Alan Titchmarsh plea: TV star’s desperate confession over gardening future

The 71-year-old is highly regarded within his field and is muted by some experts as helping reignite the British public’s love with the outdoors – and particularly their gardens. He is a vocal advocate of the gardening industry, most recently demonstrated by his fury at Prime Minister Boris Johnson and his Government’s decision to shut all garden centres and nurseries as a result of the coronavirus pandemic. At the time in March, Alan argued that the industry would be decimated if the stores were not allowed to reopen, and within weeks the BBC star got his wish, with the centres among the first shops allowed to start trading again.

And last year, Alan discussed another topic which was close to his heart – this time, ensuring gardening is safeguarded for the foreseeable future.

He explained that the “curriculum should cater for, at least, several periods each week, outdoors”.

The star said: “Even in inner city schools you can do it. There are green spaces. We know it’s good for them, they let off steam.

“I don’t need to spout Latin names at my grandchildren but they adore being outside, whether it’s collecting eggs from chickens or picking raspberries or just running around.

“They are the future custodians of the landscape. We need to get them familiar with it.”

He also advised that youngsters growing up needed to know more about global warming, as opposed to just being aware of it.

Alan added: “We can’t keep bringing them up just telling them disaster stories and what’s going wrong.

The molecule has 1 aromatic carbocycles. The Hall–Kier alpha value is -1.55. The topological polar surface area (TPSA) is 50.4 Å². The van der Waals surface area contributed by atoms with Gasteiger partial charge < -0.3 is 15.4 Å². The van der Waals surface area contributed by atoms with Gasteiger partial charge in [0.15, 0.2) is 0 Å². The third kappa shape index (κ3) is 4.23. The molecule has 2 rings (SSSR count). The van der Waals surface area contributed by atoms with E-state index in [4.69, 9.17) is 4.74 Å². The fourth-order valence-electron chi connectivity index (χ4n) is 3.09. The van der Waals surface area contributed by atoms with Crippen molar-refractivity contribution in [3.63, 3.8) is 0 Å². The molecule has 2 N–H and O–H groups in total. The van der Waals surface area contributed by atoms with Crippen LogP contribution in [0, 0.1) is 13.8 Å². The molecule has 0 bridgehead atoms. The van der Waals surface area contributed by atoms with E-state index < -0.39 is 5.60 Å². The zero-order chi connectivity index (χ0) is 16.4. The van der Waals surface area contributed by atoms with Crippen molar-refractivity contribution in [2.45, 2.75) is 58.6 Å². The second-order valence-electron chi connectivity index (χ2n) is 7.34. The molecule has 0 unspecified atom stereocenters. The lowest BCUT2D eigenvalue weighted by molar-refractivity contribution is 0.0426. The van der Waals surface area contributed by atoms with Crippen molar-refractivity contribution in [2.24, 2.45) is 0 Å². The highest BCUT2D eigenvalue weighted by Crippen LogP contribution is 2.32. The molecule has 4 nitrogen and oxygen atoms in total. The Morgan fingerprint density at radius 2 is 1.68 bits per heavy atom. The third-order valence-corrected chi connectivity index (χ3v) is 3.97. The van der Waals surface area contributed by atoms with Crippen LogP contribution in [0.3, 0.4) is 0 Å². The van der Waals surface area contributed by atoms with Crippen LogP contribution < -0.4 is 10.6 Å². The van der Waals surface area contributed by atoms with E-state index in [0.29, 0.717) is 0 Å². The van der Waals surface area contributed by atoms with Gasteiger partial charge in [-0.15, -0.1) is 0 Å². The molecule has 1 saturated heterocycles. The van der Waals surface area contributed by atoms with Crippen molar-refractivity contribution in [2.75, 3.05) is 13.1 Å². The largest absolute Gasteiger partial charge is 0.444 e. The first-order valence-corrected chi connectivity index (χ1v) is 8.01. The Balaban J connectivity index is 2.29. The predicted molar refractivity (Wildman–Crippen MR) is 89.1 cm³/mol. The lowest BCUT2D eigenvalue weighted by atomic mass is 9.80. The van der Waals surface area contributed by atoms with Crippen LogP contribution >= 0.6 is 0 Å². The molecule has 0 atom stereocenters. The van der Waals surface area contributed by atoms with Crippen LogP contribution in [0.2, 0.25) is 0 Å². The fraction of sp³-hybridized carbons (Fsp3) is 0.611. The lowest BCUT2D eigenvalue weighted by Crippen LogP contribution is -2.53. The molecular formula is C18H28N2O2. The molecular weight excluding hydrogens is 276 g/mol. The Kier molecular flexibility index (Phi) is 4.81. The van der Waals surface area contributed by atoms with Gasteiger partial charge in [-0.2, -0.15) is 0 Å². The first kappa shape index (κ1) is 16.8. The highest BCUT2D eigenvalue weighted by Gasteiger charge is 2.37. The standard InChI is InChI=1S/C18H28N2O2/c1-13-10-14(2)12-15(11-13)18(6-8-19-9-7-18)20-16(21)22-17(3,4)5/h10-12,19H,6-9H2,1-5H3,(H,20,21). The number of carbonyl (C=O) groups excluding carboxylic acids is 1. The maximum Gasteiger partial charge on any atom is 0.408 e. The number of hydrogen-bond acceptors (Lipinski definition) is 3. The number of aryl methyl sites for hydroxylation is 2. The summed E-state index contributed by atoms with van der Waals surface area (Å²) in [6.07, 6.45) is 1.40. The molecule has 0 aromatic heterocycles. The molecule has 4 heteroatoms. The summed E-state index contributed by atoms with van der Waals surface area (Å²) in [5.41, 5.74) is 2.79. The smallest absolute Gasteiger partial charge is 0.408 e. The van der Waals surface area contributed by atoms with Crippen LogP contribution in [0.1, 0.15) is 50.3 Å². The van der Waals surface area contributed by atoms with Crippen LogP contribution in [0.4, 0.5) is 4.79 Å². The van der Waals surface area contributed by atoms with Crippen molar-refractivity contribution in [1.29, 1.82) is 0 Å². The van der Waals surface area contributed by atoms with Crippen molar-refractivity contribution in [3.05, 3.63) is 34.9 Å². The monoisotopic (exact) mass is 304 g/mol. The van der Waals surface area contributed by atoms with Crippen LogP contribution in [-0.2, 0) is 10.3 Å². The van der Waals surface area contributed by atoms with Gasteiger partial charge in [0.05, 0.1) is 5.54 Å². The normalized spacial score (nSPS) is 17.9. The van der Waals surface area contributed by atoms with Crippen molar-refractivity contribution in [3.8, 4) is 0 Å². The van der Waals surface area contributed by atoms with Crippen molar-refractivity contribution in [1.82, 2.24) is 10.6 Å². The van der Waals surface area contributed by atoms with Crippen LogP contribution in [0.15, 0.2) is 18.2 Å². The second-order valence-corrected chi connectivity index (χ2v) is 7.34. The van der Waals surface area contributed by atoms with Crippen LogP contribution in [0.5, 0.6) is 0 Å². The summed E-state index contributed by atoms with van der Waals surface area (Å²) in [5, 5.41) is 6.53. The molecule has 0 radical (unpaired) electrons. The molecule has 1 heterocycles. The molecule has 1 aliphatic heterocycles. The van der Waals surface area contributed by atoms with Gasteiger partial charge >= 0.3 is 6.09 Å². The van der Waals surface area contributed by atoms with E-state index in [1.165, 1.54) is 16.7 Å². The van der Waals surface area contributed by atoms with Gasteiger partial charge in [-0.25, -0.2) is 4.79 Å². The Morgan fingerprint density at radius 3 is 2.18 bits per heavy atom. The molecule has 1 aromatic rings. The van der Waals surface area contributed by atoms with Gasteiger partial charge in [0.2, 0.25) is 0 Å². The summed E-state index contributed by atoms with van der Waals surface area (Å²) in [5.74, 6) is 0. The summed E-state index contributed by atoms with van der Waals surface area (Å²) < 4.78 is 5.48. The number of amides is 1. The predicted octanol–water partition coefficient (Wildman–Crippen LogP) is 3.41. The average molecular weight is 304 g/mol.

“They will all grow up knowing about global warming and climate change.”

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Alan became a household name after decades on TV screens, with his lead coverage of the Chelsea Flower Show the jewel in his crown.

He has continued to use that profile to support the industry and in another episode, Alan raged about people eating fruit and vegetables out of season.

He argued last year – while writing for ‘Gardener’s World’ – that we should only be eating produce grown in the UK in order to protect the industry throughout the year.

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Alan said: “We shouldn’t be eating tomatoes and strawberries in the middle of winter.

“I fume when, in the middle of summer, my local supermarket is selling tomatoes from Spain when we are producing plenty of tasty fruits on the Isle of Wight.

“We really should support our local growers and do our bit to make this country more efficient at producing food.”

As well as his rallying cry, Alan also wanted people to change their diets and the way they eat in order to ensure the land in the UK is used to be more efficient in terms of food production.

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